Tech Lobbyists Fund 'Research' to Call for More Cheap Labor

By John Miano on November 2, 2021

In my days as a computer programmer, I could never have imagined the extent of lobbying and money that drives our government. Like most people, I thought that the business of lobbying consisted of people with contacts to politicians who sold access to others in order to push for legislation.

As I became involved in fighting Big Tech’s efforts to displace Americans, my eyes were opened to the breadth of the lobbying industry.

Lobbying also includes funneling money to politicians, their families, and their favorite charities. The methods lobbyists have developed to transfer money to politicians have become so numerous that it would take a series of books to cover.

The tech industry’s lobbying efforts include sending millions of dollars each year to faux civil rights groups — and lo and behold, nearly any group that opposes the tech industry’s search for more cheap foreign labor ends up on the donees’ “hate group” lists.

Lobbyists also package news stories for reporters. Such a package will include the “facts” to report, “experts” to quote, and a subject to photograph. The reporter need only recite material to create a “news” article that requires little effort. Lobbyists generate nearly identical articles on H-1B appearing across the country, where the only major differences are the local immigration attorney quoted and the local H-1B worker photographed.

Yet another facet of lobbying is to pay for “studies” that present irreproducible results to advance a legislative agenda. The economics textbook I have has a chapter on the law of supply and demand. As an example, it describes how increasing the labor supply depresses wages. In the face of this basic principle of economics, one can find “studies” from the same handful of authors that find more H-1B workers increase wages. There are never statements explaining who funded that research.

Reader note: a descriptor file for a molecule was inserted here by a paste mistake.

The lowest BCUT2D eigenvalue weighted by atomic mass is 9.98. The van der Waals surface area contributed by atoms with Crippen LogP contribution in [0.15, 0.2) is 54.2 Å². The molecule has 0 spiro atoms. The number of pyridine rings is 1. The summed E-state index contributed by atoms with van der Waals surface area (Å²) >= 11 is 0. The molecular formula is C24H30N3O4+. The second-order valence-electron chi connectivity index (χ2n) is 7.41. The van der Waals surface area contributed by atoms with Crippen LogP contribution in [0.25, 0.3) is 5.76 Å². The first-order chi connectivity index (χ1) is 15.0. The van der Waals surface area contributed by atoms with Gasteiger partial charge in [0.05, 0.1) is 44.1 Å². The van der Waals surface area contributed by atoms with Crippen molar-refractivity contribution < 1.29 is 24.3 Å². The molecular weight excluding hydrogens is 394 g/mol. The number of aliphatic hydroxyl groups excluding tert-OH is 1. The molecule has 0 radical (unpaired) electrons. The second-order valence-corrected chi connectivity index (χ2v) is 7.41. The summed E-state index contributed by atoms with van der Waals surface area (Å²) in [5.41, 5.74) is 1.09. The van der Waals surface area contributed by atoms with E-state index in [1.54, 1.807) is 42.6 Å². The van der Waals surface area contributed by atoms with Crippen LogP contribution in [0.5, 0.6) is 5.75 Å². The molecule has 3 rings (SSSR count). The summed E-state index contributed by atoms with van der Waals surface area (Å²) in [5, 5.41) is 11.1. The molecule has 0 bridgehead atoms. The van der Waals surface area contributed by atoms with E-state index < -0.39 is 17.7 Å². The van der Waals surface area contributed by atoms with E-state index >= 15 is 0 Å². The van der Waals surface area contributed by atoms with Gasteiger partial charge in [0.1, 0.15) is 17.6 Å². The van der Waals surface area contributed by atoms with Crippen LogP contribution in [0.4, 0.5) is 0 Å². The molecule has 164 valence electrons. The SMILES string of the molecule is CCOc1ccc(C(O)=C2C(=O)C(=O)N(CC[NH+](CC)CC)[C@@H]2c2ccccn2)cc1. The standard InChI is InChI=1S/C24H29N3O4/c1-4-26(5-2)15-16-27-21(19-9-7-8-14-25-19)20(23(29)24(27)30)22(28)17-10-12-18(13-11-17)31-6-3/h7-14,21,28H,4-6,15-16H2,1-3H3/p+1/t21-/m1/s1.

There is a widely cited study that claims each H-1B worker creates 1.83 jobs, but that result was achieved by tweaking the date range of the data used. Change the date range and the same study would have shown each H-1B destroys additional jobs.

Such “studies” end up being cited in both the press and in legal briefs.

This week we got a news report describing the pay-for-study racket, this time at the Cato Institute. An article on the scheme describes payments from Immigration Voice to a Cato author. It also includes allegations that Cato has been taking money from and Facebook to promote their cheap foreign labor agenda. Furthermore, the article points out that this is not the first time the Cato Institute has been caught being paid to write by lobbyists.

Such scandals tarnish the credibility of all of us who do studies and write on political issues.

I remember the days when CNN was considered a respectable news outlet. Back then, when their reporters contacted me about my studies, they always asked about the funding and did fact-checking of the results. The Cato Institute scandal provides more evidence that the America media needs to check up on their sources before mindlessly quoting from them.